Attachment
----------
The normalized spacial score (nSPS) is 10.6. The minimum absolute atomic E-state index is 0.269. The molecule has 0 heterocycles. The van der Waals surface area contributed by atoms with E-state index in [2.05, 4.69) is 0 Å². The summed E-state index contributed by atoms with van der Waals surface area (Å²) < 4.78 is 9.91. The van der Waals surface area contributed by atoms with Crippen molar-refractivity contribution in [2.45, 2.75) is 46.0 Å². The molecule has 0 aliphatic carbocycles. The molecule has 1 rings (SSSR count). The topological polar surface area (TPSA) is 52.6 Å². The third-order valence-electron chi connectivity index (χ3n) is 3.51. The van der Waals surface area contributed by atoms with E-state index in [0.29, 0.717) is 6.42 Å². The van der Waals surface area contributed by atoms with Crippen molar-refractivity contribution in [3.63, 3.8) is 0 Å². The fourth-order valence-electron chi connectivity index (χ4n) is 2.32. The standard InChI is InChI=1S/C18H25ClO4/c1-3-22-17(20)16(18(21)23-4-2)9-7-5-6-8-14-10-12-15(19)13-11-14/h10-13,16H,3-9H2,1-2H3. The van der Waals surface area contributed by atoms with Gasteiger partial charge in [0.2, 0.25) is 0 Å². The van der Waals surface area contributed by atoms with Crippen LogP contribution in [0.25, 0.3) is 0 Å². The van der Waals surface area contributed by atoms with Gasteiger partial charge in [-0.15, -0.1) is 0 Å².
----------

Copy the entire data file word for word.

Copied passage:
The normalized spacial score (nSPS) is 10.6. The minimum absolute atomic E-state index is 0.269. The molecule has 0 heterocycles. The van der Waals surface area contributed by atoms with E-state index in [2.05, 4.69) is 0 Å². The summed E-state index contributed by atoms with van der Waals surface area (Å²) < 4.78 is 9.91. The van der Waals surface area contributed by atoms with Crippen molar-refractivity contribution in [2.45, 2.75) is 46.0 Å². The molecule has 0 aliphatic carbocycles. The molecule has 1 rings (SSSR count). The topological polar surface area (TPSA) is 52.6 Å². The third-order valence-electron chi connectivity index (χ3n) is 3.51. The van der Waals surface area contributed by atoms with E-state index in [0.29, 0.717) is 6.42 Å². The van der Waals surface area contributed by atoms with Crippen molar-refractivity contribution in [3.63, 3.8) is 0 Å². The fourth-order valence-electron chi connectivity index (χ4n) is 2.32. The standard InChI is InChI=1S/C18H25ClO4/c1-3-22-17(20)16(18(21)23-4-2)9-7-5-6-8-14-10-12-15(19)13-11-14/h10-13,16H,3-9H2,1-2H3. The van der Waals surface area contributed by atoms with Gasteiger partial charge in [0.2, 0.25) is 0 Å². The van der Waals surface area contributed by atoms with Crippen LogP contribution in [0.25, 0.3) is 0 Å². The van der Waals surface area contributed by atoms with Gasteiger partial charge in [-0.15, -0.1) is 0 Å².